Saratoga, New York

July 24, 2008

Revolutionary War Image

The Saratoga Victory Monument at Schulyerville, New York, commemorates the surrender of British forces during the Battle of Saratoga in 1777.

Learn More: The American Revolution

The Battle of Saratoga was fought in September and October of 1777. It was a decisive American victory which resulted in the surrender of the entire British army that was invading New York from Canada. The picture of the canons is from Saratoga National Historical Park, overlooking the Hudson River Valley, in New York.

Save To: gif ”Digg”

The image, SARATOGA MONUMENT, is subject to copyright by MIKECNY. It is posted here with permission via the Flickr API by barneykin, administrator of “The Revolution flickred” pool.


Gentleman Johnny Burgoyne

October 2, 2007

Revolutionary War Image

The British knew him as “Gentleman Johnny Burgoyne.” The Contintentals defeated him and his “World’s Greatest Army” at the Battle of Saratoga. On October 17th 1777, British General John Burgoyne (1722–1792) surrendered his army of 6,000 men to the American “Rabble in Arms”.

The blue plaque honors the place where this British military officer, politician and dramatist lived and died: Hertford Street W1, Mayfair, London, England.

Learn More: The American Revolution

Save To: gif ”Digg”

The image, Gentleman Johnny Burgoyne, is subject to copyright by Jamie Barras. It is posted here with permission via the Flickr API by barneykin, administrator of “The Revolution flickred” pool.


Patriots’ Graves

March 18, 2007

Revolutionary War Image 

Revolutionary War Graveyard in Salem, New York.

After the Battle of Saratoga in 1777, according to local legend, about 100 soldiers’ bodies were loaded like “cord wood” onto wagons and brought to Salem’s burying grounds and placed in a common grave. In addition, this cemetery contains documented remains of 101 soldiers and veterans of the American Revolution, making it probably the cemetery with the greatest number of Revolutionary War soldiers in New York State.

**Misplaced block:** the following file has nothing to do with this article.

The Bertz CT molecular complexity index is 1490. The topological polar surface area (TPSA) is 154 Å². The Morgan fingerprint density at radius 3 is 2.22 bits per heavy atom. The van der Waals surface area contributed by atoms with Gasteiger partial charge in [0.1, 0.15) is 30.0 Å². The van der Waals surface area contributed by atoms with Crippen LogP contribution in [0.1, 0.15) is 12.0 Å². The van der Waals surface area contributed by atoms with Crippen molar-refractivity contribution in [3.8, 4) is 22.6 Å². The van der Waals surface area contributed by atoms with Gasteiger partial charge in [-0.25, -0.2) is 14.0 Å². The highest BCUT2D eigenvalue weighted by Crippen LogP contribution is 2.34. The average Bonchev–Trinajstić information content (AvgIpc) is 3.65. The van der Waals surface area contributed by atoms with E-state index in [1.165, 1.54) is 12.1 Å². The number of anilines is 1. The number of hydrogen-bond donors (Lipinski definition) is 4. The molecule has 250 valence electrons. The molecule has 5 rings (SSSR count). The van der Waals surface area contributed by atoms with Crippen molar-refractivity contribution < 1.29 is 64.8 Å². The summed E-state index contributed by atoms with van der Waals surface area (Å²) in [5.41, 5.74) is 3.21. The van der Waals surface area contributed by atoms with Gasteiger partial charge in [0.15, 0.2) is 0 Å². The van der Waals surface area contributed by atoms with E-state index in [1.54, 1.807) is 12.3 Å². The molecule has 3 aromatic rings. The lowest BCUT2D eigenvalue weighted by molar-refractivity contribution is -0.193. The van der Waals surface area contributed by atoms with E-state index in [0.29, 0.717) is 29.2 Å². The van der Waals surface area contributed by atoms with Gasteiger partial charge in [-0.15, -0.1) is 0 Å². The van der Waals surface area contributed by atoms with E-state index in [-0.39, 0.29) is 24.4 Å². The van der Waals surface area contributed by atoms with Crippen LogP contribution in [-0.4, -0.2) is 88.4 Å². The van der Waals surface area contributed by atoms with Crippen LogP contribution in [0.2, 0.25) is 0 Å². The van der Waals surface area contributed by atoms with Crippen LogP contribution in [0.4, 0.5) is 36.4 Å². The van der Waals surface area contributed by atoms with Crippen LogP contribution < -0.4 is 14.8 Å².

Listing of the Soldier Burials

Learn More: The American Revolution

Save To: gif ”Digg”

The image, FALLEN SOLDIERS, is subject to copyright by MIKECNY. It is posted here with permission via the Flickr API by barneykin, administrator of “The Revolution flickred” pool.


Monument to Benedict Arnold

February 28, 2007

Revolutionary War Image

Benedict Arnold was wounded in action twice, both times in the leg, while fighting with the rebels at Quebec and Saratoga. This monument honors his leg only, as he later switched sides and betrayed his country.

During his 1777 campaign, British General Burgoyne attempted to split New England away from the rest of the colonies. At Breyman Redoubt on the Saratoga battlefield, American forces, rallied by Benedict Arnold, broke through the British defenses, forcing a retreat of Burgoyne’s remaining troops. A few days later the King’s army was surrounded and forced to surrender.

Without the heroic actions of Benedict Arnold, the Americans would not have won the Battle of Saratoga. It was possibly during his long recuperation from the severe leg wound that he received there, he fell under the influence of his loyalist in-laws, and turned traitor. According to period letters and diaries, they worked on him incessantly, reminding him of the disrespect that General Gates had shown to him by relieving him of command just before the battle.

Some historians believe that had he not turned traitor, he would have gone down in history as one of America’s greatest patriots – almost at the lofty heights of John Adams, Thomas Jefferson and George Washington. Now his name is much worse than Dr. Mudd’s.

This image was made in Saratoga County, New York (map).

Learn More: The American Revolution

Save To: gif ”Digg”

The image, Monument to Benedict Arnold, is subject to copyright by Captain Oblivious. It is posted here with permission via the Flickr API by barneykin, administrator of “The Revolution flickred” pool.


Battle of Saratoga

December 9, 2005

KRL (179)Originally uploaded by K. Richard Lund.

Hudson River from the Great Redoubt at Saratoga Battlefield, New York